Italians mourn for murderer turned martyr

A bizarre media campaign has elevated a US killer (right) to national hero, reports Andrew Gumbel

The city of Palermo will stage an extraordinary funeral Mass today for Joseph O'Dell, a man elevated to a state of virtual martyrdom in the Italian media but who, if the United States courts are to be believed, brutally raped and murdered a woman outside a disco in Virginia 12 years ago.

O'Dell was executed by lethal injection last week as the Governor of Virginia, Richard Allen, resisted an Italian media campaign of rare passion. Never mind the seriousness of the crimes for which he was convicted: O'Dell's name is now indelibly linked in Italian minds with the campaign to end the death penalty.

Yesterday, Pope John Paul offered words of comfort to the woman O'Dell married hours before his death, the legal assistant Lori Urs. Today's ceremony will be attended by the mayor of Palermo, Leoluca Orlando, as well as Helen Prejean, the nun at the centre of the film Dead Man Walking, who stood by O'Dell in his final hours. Mr Orlando has already made O'Dell an honorary citizen of Palermo and plans to erect a monument to him.

As the body was flown to Sicily via Rome yesterday, two nagging questions still remained. Why Italy, when O'Dell was not Italian and had no obvious link with the place? And why, out of the hundreds of prisoners on death row, should O'Dell be singled out?

The explanations are many and complex. Even if the US Catholic church has remained silent on the issue, the Vatican has been campaigning energetically against the death penalty in recent months.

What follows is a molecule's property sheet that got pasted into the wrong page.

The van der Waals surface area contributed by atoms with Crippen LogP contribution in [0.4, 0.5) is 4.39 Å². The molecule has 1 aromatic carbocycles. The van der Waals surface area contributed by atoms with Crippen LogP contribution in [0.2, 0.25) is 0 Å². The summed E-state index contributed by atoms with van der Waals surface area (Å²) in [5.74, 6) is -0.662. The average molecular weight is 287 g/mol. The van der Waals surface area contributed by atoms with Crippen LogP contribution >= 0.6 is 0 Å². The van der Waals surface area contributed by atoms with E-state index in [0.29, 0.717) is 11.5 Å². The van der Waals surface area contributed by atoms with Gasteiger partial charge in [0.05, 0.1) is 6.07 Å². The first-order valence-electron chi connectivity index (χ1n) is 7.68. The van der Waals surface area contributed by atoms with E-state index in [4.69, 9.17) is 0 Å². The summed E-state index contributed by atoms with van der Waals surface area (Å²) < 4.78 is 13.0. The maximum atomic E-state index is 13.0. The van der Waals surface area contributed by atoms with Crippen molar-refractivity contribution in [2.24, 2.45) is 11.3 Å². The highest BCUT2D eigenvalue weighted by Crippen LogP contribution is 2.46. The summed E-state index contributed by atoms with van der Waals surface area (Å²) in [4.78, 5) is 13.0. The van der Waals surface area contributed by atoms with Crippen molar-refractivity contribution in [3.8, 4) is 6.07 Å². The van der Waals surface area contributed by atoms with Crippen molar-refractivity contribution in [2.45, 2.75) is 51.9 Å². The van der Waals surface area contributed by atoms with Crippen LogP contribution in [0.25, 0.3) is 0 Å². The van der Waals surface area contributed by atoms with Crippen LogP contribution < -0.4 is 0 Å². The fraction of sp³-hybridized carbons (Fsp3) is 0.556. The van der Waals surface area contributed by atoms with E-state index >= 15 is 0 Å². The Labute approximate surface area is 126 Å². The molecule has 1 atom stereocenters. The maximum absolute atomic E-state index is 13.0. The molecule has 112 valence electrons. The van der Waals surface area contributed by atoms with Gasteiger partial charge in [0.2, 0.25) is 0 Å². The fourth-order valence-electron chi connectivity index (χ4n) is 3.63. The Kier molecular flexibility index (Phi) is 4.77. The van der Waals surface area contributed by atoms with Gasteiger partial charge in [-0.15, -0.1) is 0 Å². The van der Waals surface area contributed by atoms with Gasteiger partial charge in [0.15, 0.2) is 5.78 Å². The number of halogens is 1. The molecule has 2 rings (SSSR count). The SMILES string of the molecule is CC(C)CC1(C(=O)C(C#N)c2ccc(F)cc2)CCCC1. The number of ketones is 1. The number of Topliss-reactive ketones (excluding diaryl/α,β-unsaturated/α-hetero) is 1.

That, in turn, has had a profound effect on the Italian political establishment, which is still heavily influenced by the church despite the demise of the old Christian Democrat Party.

What's more, Italy - diplomatically irrelevant Italy - loves to have its voice heard in the world and remembers all too proudly how its influence brought about a stay of execution in 1989 for a teenage woman from Indiana, Paula Cooper, who had murdered her religious education teacher at the age of of 15 and was sentenced to death once she reached adulthood.

If the O'Dell case captured the public imagination, it was partly because of doubts about his guilt. He was originally convicted after choosing - unwisely - to act as his own defence counsel in court.

Subsequent DNA tests showed that blood found on his clothing did not belong to his victim, Helen Schartner. A legal battle ensued to have further DNA tests performed on O'Dell himself, but the request was ultimately turned down.

These facts did not reach Italy or the Vatican by magic, however. They became the object of a strange journalistic war between the country's various correspondents in the United States. Il Giornale first brought O'Dell to public attention. Then the Corriere della Sera blew it up into a huge scandal. Finally, the veteran correspondent for La Repubblica, Vittorio Zucconi, went into overdrive and refused to let a week go by without an interview with O'Dell's lawyers, or with O'Dell himself.

All of them wrote as though O'Dell was as innocent as a lamb, brutalised by a heartless judicial system that refused to hear his side of the story. I met one of the journalists involved a couple of weeks ago and asked him about the O'Dell case. "He's guilty, of course," he said, without blinking. So that's the answer: O'Dell was just a good story blown up to keep Italian readers on the edge of their seats for a few months. That's show business, folks.

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